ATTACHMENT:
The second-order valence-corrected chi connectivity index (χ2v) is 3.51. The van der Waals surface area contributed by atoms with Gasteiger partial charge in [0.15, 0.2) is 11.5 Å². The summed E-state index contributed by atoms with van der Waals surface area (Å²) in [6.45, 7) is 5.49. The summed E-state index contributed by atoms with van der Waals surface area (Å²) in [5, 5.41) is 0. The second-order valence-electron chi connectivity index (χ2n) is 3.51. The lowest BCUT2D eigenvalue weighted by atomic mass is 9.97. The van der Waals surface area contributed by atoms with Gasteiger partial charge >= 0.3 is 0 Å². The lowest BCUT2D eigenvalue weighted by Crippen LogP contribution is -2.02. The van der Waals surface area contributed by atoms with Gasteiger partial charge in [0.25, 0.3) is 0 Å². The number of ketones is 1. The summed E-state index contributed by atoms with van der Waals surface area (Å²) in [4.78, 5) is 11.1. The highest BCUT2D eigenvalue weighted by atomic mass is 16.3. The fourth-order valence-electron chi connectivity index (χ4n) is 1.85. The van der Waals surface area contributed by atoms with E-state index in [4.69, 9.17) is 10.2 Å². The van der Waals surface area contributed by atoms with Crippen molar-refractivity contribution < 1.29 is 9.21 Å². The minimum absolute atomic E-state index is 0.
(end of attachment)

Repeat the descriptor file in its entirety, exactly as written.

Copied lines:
The second-order valence-corrected chi connectivity index (χ2v) is 3.51. The van der Waals surface area contributed by atoms with Gasteiger partial charge in [0.15, 0.2) is 11.5 Å². The summed E-state index contributed by atoms with van der Waals surface area (Å²) in [6.45, 7) is 5.49. The summed E-state index contributed by atoms with van der Waals surface area (Å²) in [5, 5.41) is 0. The second-order valence-electron chi connectivity index (χ2n) is 3.51. The lowest BCUT2D eigenvalue weighted by atomic mass is 9.97. The van der Waals surface area contributed by atoms with Gasteiger partial charge >= 0.3 is 0 Å². The lowest BCUT2D eigenvalue weighted by Crippen LogP contribution is -2.02. The van der Waals surface area contributed by atoms with Gasteiger partial charge in [0.25, 0.3) is 0 Å². The number of ketones is 1. The summed E-state index contributed by atoms with van der Waals surface area (Å²) in [4.78, 5) is 11.1. The highest BCUT2D eigenvalue weighted by atomic mass is 16.3. The fourth-order valence-electron chi connectivity index (χ4n) is 1.85. The van der Waals surface area contributed by atoms with E-state index in [4.69, 9.17) is 10.2 Å². The van der Waals surface area contributed by atoms with Crippen molar-refractivity contribution < 1.29 is 9.21 Å². The minimum absolute atomic E-state index is 0.